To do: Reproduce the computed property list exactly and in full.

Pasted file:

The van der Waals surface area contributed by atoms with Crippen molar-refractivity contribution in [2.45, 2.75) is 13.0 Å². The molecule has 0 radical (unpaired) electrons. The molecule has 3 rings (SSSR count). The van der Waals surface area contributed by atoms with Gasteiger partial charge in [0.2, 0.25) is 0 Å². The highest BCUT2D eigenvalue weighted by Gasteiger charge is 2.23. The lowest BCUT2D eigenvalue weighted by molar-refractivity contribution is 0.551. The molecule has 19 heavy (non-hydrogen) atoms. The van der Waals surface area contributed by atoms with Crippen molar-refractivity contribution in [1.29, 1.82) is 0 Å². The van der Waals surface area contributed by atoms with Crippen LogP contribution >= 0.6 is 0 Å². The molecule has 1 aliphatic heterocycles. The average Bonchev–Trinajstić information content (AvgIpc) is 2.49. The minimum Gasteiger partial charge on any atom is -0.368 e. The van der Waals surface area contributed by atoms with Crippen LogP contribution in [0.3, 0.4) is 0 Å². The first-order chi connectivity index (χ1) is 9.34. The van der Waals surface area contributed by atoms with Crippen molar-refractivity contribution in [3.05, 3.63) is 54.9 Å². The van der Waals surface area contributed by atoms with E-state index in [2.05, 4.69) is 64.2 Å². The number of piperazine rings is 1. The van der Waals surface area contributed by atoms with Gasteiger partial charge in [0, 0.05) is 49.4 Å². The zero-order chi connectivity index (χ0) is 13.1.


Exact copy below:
The van der Waals surface area contributed by atoms with Crippen molar-refractivity contribution in [2.45, 2.75) is 13.0 Å². The molecule has 0 radical (unpaired) electrons. The molecule has 3 rings (SSSR count). The van der Waals surface area contributed by atoms with Gasteiger partial charge in [0.2, 0.25) is 0 Å². The highest BCUT2D eigenvalue weighted by Gasteiger charge is 2.23. The lowest BCUT2D eigenvalue weighted by molar-refractivity contribution is 0.551. The molecule has 19 heavy (non-hydrogen) atoms. The van der Waals surface area contributed by atoms with Crippen molar-refractivity contribution in [1.29, 1.82) is 0 Å². The van der Waals surface area contributed by atoms with Crippen LogP contribution >= 0.6 is 0 Å². The molecule has 1 aliphatic heterocycles. The average Bonchev–Trinajstić information content (AvgIpc) is 2.49. The minimum Gasteiger partial charge on any atom is -0.368 e. The van der Waals surface area contributed by atoms with Crippen LogP contribution in [0.3, 0.4) is 0 Å². The first-order chi connectivity index (χ1) is 9.34. The van der Waals surface area contributed by atoms with Crippen molar-refractivity contribution in [3.05, 3.63) is 54.9 Å². The van der Waals surface area contributed by atoms with E-state index in [2.05, 4.69) is 64.2 Å². The number of piperazine rings is 1. The van der Waals surface area contributed by atoms with Gasteiger partial charge in [0, 0.05) is 49.4 Å². The zero-order chi connectivity index (χ0) is 13.1.